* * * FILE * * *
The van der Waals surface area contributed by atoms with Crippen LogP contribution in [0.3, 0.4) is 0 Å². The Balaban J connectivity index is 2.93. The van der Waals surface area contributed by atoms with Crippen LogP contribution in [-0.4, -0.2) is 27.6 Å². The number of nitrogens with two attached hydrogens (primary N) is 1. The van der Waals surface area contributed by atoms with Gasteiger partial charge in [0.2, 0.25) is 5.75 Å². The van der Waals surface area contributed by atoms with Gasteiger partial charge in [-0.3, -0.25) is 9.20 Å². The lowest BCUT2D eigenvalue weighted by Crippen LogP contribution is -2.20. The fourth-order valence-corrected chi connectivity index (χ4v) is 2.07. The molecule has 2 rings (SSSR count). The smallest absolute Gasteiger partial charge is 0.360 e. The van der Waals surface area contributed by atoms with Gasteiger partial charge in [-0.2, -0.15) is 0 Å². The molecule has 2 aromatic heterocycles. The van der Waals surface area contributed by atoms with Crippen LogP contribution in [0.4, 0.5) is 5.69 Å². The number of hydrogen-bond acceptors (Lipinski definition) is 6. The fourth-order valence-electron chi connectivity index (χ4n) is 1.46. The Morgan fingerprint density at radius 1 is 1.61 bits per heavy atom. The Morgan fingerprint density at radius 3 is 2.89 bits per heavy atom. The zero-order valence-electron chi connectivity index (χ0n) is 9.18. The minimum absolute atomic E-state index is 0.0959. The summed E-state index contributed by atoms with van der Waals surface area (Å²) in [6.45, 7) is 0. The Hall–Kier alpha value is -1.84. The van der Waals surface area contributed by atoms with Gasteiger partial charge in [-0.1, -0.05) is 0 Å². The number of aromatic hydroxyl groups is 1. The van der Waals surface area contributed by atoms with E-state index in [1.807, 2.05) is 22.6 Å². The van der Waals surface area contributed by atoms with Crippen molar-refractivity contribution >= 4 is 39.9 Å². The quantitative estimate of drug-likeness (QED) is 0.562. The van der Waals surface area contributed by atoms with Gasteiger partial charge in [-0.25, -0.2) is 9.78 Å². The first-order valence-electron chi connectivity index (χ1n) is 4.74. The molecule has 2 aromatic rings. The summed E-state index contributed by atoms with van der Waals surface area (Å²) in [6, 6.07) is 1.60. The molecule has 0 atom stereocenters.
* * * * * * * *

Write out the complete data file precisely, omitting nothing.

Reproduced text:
The van der Waals surface area contributed by atoms with Crippen LogP contribution in [0.3, 0.4) is 0 Å². The Balaban J connectivity index is 2.93. The van der Waals surface area contributed by atoms with Crippen LogP contribution in [-0.4, -0.2) is 27.6 Å². The number of nitrogens with two attached hydrogens (primary N) is 1. The van der Waals surface area contributed by atoms with Gasteiger partial charge in [0.2, 0.25) is 5.75 Å². The van der Waals surface area contributed by atoms with Gasteiger partial charge in [-0.3, -0.25) is 9.20 Å². The lowest BCUT2D eigenvalue weighted by Crippen LogP contribution is -2.20. The fourth-order valence-corrected chi connectivity index (χ4v) is 2.07. The molecule has 2 rings (SSSR count). The smallest absolute Gasteiger partial charge is 0.360 e. The van der Waals surface area contributed by atoms with Gasteiger partial charge in [-0.2, -0.15) is 0 Å². The molecule has 2 aromatic heterocycles. The van der Waals surface area contributed by atoms with Crippen LogP contribution in [0.4, 0.5) is 5.69 Å². The number of hydrogen-bond acceptors (Lipinski definition) is 6. The fourth-order valence-electron chi connectivity index (χ4n) is 1.46. The Morgan fingerprint density at radius 1 is 1.61 bits per heavy atom. The Morgan fingerprint density at radius 3 is 2.89 bits per heavy atom. The zero-order valence-electron chi connectivity index (χ0n) is 9.18. The minimum absolute atomic E-state index is 0.0959. The summed E-state index contributed by atoms with van der Waals surface area (Å²) in [6.45, 7) is 0. The Hall–Kier alpha value is -1.84. The van der Waals surface area contributed by atoms with Gasteiger partial charge in [-0.1, -0.05) is 0 Å². The number of aromatic hydroxyl groups is 1. The van der Waals surface area contributed by atoms with E-state index in [1.807, 2.05) is 22.6 Å². The van der Waals surface area contributed by atoms with Crippen molar-refractivity contribution >= 4 is 39.9 Å². The quantitative estimate of drug-likeness (QED) is 0.562. The van der Waals surface area contributed by atoms with Gasteiger partial charge in [-0.25, -0.2) is 9.78 Å². The first-order valence-electron chi connectivity index (χ1n) is 4.74. The molecule has 2 aromatic rings. The summed E-state index contributed by atoms with van der Waals surface area (Å²) in [6, 6.07) is 1.60. The molecule has 0 atom stereocenters.